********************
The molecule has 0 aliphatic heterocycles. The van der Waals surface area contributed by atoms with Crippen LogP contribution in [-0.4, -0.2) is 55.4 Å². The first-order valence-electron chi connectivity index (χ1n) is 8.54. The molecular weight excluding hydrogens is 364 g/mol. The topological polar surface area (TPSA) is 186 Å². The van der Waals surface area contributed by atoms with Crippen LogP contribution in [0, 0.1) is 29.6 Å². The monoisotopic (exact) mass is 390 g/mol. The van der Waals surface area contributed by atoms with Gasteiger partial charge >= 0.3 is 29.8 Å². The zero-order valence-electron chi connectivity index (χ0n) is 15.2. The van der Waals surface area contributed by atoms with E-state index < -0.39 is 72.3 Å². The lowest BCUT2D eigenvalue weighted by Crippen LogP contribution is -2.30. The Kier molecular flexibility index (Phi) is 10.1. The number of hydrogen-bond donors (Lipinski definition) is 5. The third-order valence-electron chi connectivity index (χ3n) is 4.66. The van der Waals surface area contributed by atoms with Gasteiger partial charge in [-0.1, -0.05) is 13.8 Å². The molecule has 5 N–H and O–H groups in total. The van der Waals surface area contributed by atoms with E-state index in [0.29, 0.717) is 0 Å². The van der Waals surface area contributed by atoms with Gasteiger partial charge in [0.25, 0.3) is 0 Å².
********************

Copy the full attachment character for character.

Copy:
The molecule has 0 aliphatic heterocycles. The van der Waals surface area contributed by atoms with Crippen LogP contribution in [-0.4, -0.2) is 55.4 Å². The first-order valence-electron chi connectivity index (χ1n) is 8.54. The molecular weight excluding hydrogens is 364 g/mol. The topological polar surface area (TPSA) is 186 Å². The van der Waals surface area contributed by atoms with Crippen LogP contribution in [0, 0.1) is 29.6 Å². The monoisotopic (exact) mass is 390 g/mol. The van der Waals surface area contributed by atoms with Gasteiger partial charge >= 0.3 is 29.8 Å². The zero-order valence-electron chi connectivity index (χ0n) is 15.2. The van der Waals surface area contributed by atoms with E-state index < -0.39 is 72.3 Å². The lowest BCUT2D eigenvalue weighted by Crippen LogP contribution is -2.30. The Kier molecular flexibility index (Phi) is 10.1. The number of hydrogen-bond donors (Lipinski definition) is 5. The third-order valence-electron chi connectivity index (χ3n) is 4.66. The van der Waals surface area contributed by atoms with Gasteiger partial charge in [-0.1, -0.05) is 13.8 Å². The molecule has 5 N–H and O–H groups in total. The van der Waals surface area contributed by atoms with E-state index in [0.29, 0.717) is 0 Å². The van der Waals surface area contributed by atoms with Gasteiger partial charge in [0.25, 0.3) is 0 Å².